The Multijoy is a device to allow you to plug up to 16 joysticks into an Atari 8-bit computer with just 2 joystick ports.
Games have to either be written to support the Multijoy or be hacked to add support, for you to use the Multijoy with them but this device in various incarnations has been around since the late 90’s and there are now lots of games available including hacked versions of all the 4 player games that Atari 400/800 users could play but XL/XE users couldn’t due to a lack of available joystick ports.
If you’d like to see what games are available, here is a link to Fandals website where he has a good search that pulls them all together, currently there are 61 games that use the Multjoy, the newest of which “Sails of Doom” was my inspiration for making this Multijoy in the first place.
Sails of Doom was released in 2018 along with FLOP62 the discmag of Atariklub.cz. I didn’t have a Multijoy to play it; nobody was making them, and I didn’t want to go the hard-wired route so I decided to use this as a learning experience and get into using KiCad to design circuit boards.
This is the revised 2007 schematic by Radek Štěrba (Raster), it’s a pretty simple circuit.
Bill of Materials
- 04 x 10k Resistors – (CF14JT10K0CT-ND)
- 01 x 100nF Ceramic Capacitor – (1109PHCT-ND)
- 01 x 74ALS138 Decoder/Demultiplexer – (296-1639-5-ND)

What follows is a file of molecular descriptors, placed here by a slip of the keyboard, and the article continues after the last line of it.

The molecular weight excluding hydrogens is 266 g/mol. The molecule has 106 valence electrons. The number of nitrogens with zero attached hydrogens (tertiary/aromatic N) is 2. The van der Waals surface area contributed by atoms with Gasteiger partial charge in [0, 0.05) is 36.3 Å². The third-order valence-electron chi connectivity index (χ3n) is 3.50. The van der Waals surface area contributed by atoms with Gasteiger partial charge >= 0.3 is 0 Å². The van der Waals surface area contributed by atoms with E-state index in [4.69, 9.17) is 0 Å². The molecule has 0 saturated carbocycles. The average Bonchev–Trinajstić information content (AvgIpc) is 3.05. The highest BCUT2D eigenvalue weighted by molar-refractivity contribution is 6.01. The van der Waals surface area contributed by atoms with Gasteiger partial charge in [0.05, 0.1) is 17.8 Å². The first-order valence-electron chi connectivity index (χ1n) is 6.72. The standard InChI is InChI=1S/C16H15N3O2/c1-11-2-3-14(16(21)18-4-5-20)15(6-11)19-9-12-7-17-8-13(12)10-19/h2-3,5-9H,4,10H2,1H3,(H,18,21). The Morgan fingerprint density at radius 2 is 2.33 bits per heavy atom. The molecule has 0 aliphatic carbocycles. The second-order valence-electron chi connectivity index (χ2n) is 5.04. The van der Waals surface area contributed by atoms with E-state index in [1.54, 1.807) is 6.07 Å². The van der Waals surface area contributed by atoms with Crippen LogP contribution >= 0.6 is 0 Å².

- 40 x 1n4148 (or 1n5819 Schottky) Diodes – (1N4148-TPMSCT-ND or 497-7053-1-ND)
- 08 x Male 9-Pin DSub connectors – (AE10972-ND)
- 02 x Female 9-Socket DSub connectors – (AE11063-ND)
The original schematic calls for 1n4148 diodes and these work great if you are using the Multijoy with an original Atari but if you are using a 1088XEL the voltage drop is too great and the fire buttons don’t work so I switched to using Schottky diodes for their smaller voltage drop and that fixes it. Soldering the IC directly to the board allows it to sit low enough that all the components are protected by the metal ring formed by the dsub connectors so no case is required.
Over the years many versions of the Multijoy have appeared, mostly hand built into project boxes, manually soldering all the components directly to the connectors.
Eventually in 2016, AtariAge user ivop produced a circuit board to make them, he produced two runs of the boards and then stopped, and no one seems to have made them since.